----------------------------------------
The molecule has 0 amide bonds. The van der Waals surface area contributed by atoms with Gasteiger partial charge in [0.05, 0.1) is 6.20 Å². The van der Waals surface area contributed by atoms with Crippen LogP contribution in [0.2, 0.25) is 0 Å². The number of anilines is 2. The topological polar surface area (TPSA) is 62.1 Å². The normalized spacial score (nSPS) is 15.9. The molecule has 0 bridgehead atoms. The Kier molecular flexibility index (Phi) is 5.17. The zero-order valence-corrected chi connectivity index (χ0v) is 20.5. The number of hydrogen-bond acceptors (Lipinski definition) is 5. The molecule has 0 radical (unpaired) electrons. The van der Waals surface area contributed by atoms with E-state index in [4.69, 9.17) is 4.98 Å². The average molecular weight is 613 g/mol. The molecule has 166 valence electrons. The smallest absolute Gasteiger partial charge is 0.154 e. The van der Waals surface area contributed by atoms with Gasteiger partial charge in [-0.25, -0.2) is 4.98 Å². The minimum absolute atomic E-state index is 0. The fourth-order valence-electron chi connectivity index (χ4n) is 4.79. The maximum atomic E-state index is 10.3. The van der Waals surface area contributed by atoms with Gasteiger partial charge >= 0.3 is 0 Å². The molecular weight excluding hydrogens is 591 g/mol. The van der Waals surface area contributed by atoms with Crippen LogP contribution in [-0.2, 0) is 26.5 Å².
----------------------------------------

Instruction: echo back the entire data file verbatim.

The molecule has 0 amide bonds. The van der Waals surface area contributed by atoms with Gasteiger partial charge in [0.05, 0.1) is 6.20 Å². The van der Waals surface area contributed by atoms with Crippen LogP contribution in [0.2, 0.25) is 0 Å². The number of anilines is 2. The topological polar surface area (TPSA) is 62.1 Å². The normalized spacial score (nSPS) is 15.9. The molecule has 0 bridgehead atoms. The Kier molecular flexibility index (Phi) is 5.17. The zero-order valence-corrected chi connectivity index (χ0v) is 20.5. The number of hydrogen-bond acceptors (Lipinski definition) is 5. The molecule has 0 radical (unpaired) electrons. The van der Waals surface area contributed by atoms with E-state index in [4.69, 9.17) is 4.98 Å². The average molecular weight is 613 g/mol. The molecule has 166 valence electrons. The smallest absolute Gasteiger partial charge is 0.154 e. The van der Waals surface area contributed by atoms with Gasteiger partial charge in [-0.25, -0.2) is 4.98 Å². The minimum absolute atomic E-state index is 0. The fourth-order valence-electron chi connectivity index (χ4n) is 4.79. The maximum atomic E-state index is 10.3. The van der Waals surface area contributed by atoms with Gasteiger partial charge >= 0.3 is 0 Å². The molecular weight excluding hydrogens is 591 g/mol. The van der Waals surface area contributed by atoms with Crippen LogP contribution in [-0.2, 0) is 26.5 Å².